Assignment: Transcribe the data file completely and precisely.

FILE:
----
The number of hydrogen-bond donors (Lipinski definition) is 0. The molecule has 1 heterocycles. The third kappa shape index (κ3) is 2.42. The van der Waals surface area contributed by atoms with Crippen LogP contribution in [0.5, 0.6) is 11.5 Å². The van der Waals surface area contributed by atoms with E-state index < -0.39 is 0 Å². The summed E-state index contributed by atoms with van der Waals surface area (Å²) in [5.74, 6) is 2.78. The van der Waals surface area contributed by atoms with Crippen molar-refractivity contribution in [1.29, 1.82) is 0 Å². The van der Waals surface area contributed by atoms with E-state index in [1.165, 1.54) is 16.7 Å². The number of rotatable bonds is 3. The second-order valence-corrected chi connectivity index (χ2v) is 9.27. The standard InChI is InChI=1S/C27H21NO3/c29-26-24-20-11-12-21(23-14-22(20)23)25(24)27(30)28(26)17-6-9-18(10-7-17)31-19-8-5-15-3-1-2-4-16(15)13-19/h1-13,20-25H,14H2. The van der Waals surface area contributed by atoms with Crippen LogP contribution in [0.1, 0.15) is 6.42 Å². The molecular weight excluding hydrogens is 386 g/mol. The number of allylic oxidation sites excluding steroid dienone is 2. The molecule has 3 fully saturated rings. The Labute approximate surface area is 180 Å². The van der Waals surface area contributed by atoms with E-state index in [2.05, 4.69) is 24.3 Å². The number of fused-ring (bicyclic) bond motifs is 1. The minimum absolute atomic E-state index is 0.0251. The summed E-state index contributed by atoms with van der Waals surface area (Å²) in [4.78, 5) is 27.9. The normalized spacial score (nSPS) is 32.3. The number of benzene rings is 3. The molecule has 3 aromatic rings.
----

The number of hydrogen-bond donors (Lipinski definition) is 0. The molecule has 1 heterocycles. The third kappa shape index (κ3) is 2.42. The van der Waals surface area contributed by atoms with Crippen LogP contribution in [0.5, 0.6) is 11.5 Å². The van der Waals surface area contributed by atoms with E-state index < -0.39 is 0 Å². The summed E-state index contributed by atoms with van der Waals surface area (Å²) in [5.74, 6) is 2.78. The van der Waals surface area contributed by atoms with Crippen molar-refractivity contribution in [1.29, 1.82) is 0 Å². The van der Waals surface area contributed by atoms with E-state index in [1.165, 1.54) is 16.7 Å². The number of rotatable bonds is 3. The second-order valence-corrected chi connectivity index (χ2v) is 9.27. The standard InChI is InChI=1S/C27H21NO3/c29-26-24-20-11-12-21(23-14-22(20)23)25(24)27(30)28(26)17-6-9-18(10-7-17)31-19-8-5-15-3-1-2-4-16(15)13-19/h1-13,20-25H,14H2. The van der Waals surface area contributed by atoms with Crippen LogP contribution in [0.1, 0.15) is 6.42 Å². The molecular weight excluding hydrogens is 386 g/mol. The number of allylic oxidation sites excluding steroid dienone is 2. The molecule has 3 fully saturated rings. The Labute approximate surface area is 180 Å². The van der Waals surface area contributed by atoms with E-state index in [2.05, 4.69) is 24.3 Å². The number of fused-ring (bicyclic) bond motifs is 1. The minimum absolute atomic E-state index is 0.0251. The summed E-state index contributed by atoms with van der Waals surface area (Å²) in [4.78, 5) is 27.9. The normalized spacial score (nSPS) is 32.3. The number of benzene rings is 3. The molecule has 3 aromatic rings.